What Is The Difference between Stress and Anxiety?
What’s the real difference between stress and anxiety? As close as they may seem, they greatly differ, as stress is characterized by external short- or long-term triggers. When we undergo stress, it can cause both mental and physical symptoms. Interestingly enough, these symptoms are often overlooked. Some of these symptoms include anger, fatigue, aches and pains, sleep difficulties, and digestive troubles. On the other hand, anxiety is characterized by persistent and overwhelming episodes of worry that are difficult to control, even when short- or long-term stressors are no longer present. The reality is that anxiety and stress have similar presenting symptoms including brain fog, irritability, muscle pains and tension, difficulty concentrating, and insomnia. The major difference to note, however, is that even after external stressors or life circumstances change, feelings of intense discomfort and mental disturbance remain in an individual with anxiety.
Living with stress or anxiety
Techniques to manage both stress and anxiety include physical activity, a nutritious diet, quality sleep, relaxation and time away from work, meditation and mindfulness, journaling, and speaking with someone you trust. When stress and anxiety fail to improve after implementing these mechanisms or you fail to feel better and function as normal, it is wise to reach out for help from a licensed mental health professional. A therapist can help you determine the best treatment option for you. When an anxiety disorder is suspected, talk therapy, Cognitive Behavioral Therapy, and exposure therapy can be utilized to mitigate symptoms.
How common is anxiety?
Generalized Anxiety disorder is quite common amongst Americans over the age of 18. Generalized anxiety is one of the most reported anxiety disorders to date. Common characteristics of generalized anxiety include rumination and difficulty controlling worry, and it typically occurs for six months or more. Worry in this state of generalized anxiety is not tied to any specific topic or area, but instead often jumps from topic -topic. Generalized anxiety can also manifest in physiological ways including tension, headaches, and digestive issues.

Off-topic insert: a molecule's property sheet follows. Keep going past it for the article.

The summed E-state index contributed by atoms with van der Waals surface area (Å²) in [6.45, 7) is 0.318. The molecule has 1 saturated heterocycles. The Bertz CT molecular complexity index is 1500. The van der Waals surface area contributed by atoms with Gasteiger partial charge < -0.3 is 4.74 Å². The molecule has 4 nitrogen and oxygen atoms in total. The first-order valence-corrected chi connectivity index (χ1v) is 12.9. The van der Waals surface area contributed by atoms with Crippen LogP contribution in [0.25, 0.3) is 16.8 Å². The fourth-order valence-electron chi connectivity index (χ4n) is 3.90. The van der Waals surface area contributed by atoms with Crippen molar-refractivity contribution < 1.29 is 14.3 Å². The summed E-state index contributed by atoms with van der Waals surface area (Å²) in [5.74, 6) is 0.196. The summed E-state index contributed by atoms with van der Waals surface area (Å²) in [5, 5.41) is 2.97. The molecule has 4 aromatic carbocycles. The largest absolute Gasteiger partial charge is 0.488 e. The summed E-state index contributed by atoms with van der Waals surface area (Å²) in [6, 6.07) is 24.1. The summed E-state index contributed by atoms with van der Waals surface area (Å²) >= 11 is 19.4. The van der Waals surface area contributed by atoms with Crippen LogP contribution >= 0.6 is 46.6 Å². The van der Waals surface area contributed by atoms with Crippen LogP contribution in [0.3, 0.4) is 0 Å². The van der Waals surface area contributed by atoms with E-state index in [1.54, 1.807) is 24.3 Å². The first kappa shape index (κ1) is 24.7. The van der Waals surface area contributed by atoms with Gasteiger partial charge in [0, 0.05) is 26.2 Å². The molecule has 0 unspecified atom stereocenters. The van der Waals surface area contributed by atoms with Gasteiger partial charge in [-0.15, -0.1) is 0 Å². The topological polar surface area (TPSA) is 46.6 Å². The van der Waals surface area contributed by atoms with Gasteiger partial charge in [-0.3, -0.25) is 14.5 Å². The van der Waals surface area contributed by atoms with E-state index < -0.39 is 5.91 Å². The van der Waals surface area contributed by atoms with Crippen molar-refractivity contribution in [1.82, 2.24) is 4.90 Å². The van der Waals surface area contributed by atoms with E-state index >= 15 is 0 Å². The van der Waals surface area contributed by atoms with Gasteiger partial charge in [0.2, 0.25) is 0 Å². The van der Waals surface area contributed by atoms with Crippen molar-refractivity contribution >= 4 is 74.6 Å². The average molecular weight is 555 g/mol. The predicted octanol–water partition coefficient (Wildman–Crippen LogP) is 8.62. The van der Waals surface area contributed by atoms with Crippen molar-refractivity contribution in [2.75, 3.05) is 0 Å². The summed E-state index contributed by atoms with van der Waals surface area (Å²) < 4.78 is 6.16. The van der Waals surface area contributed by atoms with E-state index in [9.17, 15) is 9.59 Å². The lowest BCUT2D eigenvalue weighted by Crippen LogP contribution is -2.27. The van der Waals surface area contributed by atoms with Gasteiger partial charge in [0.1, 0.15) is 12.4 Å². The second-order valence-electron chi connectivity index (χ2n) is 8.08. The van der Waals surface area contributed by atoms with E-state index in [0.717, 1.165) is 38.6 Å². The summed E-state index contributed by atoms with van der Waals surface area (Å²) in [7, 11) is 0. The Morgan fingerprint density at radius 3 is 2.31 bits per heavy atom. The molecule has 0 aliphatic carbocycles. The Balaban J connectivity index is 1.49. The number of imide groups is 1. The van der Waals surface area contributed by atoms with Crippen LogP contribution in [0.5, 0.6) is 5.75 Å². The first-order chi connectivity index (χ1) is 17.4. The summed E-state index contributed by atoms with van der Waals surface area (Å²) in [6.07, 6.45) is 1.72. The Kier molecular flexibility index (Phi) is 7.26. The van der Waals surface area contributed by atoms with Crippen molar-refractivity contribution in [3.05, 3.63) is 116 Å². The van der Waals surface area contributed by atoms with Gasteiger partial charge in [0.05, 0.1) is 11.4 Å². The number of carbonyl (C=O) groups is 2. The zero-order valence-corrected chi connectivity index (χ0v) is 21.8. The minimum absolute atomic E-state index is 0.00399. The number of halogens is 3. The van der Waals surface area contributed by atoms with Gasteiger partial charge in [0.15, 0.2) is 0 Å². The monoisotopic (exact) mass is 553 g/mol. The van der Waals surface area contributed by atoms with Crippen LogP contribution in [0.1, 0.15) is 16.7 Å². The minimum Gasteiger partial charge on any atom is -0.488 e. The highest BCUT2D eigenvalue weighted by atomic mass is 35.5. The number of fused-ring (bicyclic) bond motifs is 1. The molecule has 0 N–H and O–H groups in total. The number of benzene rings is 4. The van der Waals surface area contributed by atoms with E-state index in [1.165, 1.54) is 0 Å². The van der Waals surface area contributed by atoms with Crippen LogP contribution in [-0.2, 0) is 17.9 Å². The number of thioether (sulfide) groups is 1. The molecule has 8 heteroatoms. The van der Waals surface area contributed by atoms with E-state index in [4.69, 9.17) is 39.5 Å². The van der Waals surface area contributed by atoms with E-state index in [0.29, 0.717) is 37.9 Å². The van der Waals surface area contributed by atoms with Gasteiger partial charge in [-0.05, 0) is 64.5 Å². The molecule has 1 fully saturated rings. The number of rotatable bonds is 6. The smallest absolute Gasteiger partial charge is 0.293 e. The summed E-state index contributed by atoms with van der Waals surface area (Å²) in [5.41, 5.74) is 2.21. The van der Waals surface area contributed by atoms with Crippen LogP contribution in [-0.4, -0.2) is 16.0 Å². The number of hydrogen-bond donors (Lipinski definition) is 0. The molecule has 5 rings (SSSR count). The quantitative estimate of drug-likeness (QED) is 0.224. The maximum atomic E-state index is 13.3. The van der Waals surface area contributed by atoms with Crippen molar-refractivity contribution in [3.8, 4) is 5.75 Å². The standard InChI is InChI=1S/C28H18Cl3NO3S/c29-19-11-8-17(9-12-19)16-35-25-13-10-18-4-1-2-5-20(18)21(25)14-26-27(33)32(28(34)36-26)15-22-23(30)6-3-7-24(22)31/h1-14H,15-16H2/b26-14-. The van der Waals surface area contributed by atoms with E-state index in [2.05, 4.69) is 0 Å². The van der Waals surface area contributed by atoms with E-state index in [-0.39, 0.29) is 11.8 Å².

Panic disorder is another type of anxiety disorder. Panic disorder
is characterized by sudden anxious thoughts, some involving fear of death, with prominent physical symptoms including sweating, hyperventilation, increased heart rate, and dizziness. Panic disorder can occur with or without agoraphobia, which is a fear of places or environments that incite panic. Panic disorders are closely related to phobias and social anxiety.
Treating Anxiety Disorder
Whether you are dealing with chronic or stress, there is some good news: anxiety disorders can effectively be treated by a psychologist, therapist, or psychiatrist with the use of psychotherapy and/or medication. The most common method of therapy used for treating anxiety disorders is cognitive behavioral therapy. This modality is relatively practical, as it focuses on addressing and ultimately challenging maladaptive thoughts and behaviors that ultimately increase anxiety. Exposure therapy is also effective, as it involves facing your fear head on in order to end the cycle of fear, panic, and anxiety associated with the respective trigger, making it safe and controlled thus sustainable.
Anxiety and stress may seem quite similar, but they are particularly different. Stress responses occur within a short or long-term period based on a specific external situation, while anxiety is an internal stress response. With anxiety, it rarely subsides after the situation resolves. Often times, it transfers to another situation, thus bringing forth constant and persistent feelings of fear, nervousness, doom, and focus on worst-case scenarios.
Once you face stress or anxiety and it interferes with your everyday functioning, it is critical to seek professional mental health assistance. If you or someone you know is struggling with chronic stress or anxiety, please reach out to the mental health professionals at Symmetry Counseling today!
For more information, please visit https://www.nimh.nih.gov/health/publications/so-stressed-out-fact-sheet
Written by Kara Thompson-Miller, Licensed Clinical Social Worker: January 2023 “Why is it so hard to like my body?”: A unassumingly complex question that has been asked by many clients in many different variations, but one that, nonetheless, tends…Read More
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